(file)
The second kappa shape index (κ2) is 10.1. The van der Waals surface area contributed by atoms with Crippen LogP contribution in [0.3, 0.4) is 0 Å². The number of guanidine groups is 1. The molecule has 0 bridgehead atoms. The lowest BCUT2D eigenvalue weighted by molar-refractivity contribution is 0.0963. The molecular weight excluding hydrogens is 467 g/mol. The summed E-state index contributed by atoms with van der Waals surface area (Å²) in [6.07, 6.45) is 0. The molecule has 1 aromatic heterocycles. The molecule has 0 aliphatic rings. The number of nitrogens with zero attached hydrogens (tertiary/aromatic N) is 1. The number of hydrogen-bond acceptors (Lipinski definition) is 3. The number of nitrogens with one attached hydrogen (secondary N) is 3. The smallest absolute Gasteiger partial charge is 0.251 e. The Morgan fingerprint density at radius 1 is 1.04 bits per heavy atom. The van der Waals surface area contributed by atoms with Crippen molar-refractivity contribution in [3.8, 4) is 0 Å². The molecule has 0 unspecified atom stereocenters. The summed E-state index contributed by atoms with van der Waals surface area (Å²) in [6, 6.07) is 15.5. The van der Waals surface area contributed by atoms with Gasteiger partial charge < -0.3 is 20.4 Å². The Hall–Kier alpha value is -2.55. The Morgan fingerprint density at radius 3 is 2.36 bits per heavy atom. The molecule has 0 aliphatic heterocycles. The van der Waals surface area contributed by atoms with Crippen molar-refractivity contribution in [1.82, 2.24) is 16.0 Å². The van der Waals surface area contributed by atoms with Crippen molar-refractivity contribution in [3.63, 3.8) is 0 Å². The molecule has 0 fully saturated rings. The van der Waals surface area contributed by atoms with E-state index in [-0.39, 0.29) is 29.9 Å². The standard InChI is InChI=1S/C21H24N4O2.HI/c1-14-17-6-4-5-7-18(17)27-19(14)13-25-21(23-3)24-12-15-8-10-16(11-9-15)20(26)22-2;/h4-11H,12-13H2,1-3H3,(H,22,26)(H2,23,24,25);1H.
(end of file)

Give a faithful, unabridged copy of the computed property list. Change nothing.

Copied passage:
The second kappa shape index (κ2) is 10.1. The van der Waals surface area contributed by atoms with Crippen LogP contribution in [0.3, 0.4) is 0 Å². The number of guanidine groups is 1. The molecule has 0 bridgehead atoms. The lowest BCUT2D eigenvalue weighted by molar-refractivity contribution is 0.0963. The molecular weight excluding hydrogens is 467 g/mol. The summed E-state index contributed by atoms with van der Waals surface area (Å²) in [6.07, 6.45) is 0. The molecule has 1 aromatic heterocycles. The molecule has 0 aliphatic rings. The number of nitrogens with zero attached hydrogens (tertiary/aromatic N) is 1. The number of hydrogen-bond acceptors (Lipinski definition) is 3. The number of nitrogens with one attached hydrogen (secondary N) is 3. The smallest absolute Gasteiger partial charge is 0.251 e. The Morgan fingerprint density at radius 1 is 1.04 bits per heavy atom. The van der Waals surface area contributed by atoms with Crippen molar-refractivity contribution in [3.8, 4) is 0 Å². The molecule has 0 unspecified atom stereocenters. The summed E-state index contributed by atoms with van der Waals surface area (Å²) in [6, 6.07) is 15.5. The van der Waals surface area contributed by atoms with Gasteiger partial charge < -0.3 is 20.4 Å². The Hall–Kier alpha value is -2.55. The Morgan fingerprint density at radius 3 is 2.36 bits per heavy atom. The molecule has 0 aliphatic heterocycles. The van der Waals surface area contributed by atoms with Crippen molar-refractivity contribution in [1.82, 2.24) is 16.0 Å². The van der Waals surface area contributed by atoms with Crippen molar-refractivity contribution in [3.63, 3.8) is 0 Å². The molecule has 0 fully saturated rings. The van der Waals surface area contributed by atoms with E-state index in [-0.39, 0.29) is 29.9 Å². The standard InChI is InChI=1S/C21H24N4O2.HI/c1-14-17-6-4-5-7-18(17)27-19(14)13-25-21(23-3)24-12-15-8-10-16(11-9-15)20(26)22-2;/h4-11H,12-13H2,1-3H3,(H,22,26)(H2,23,24,25);1H.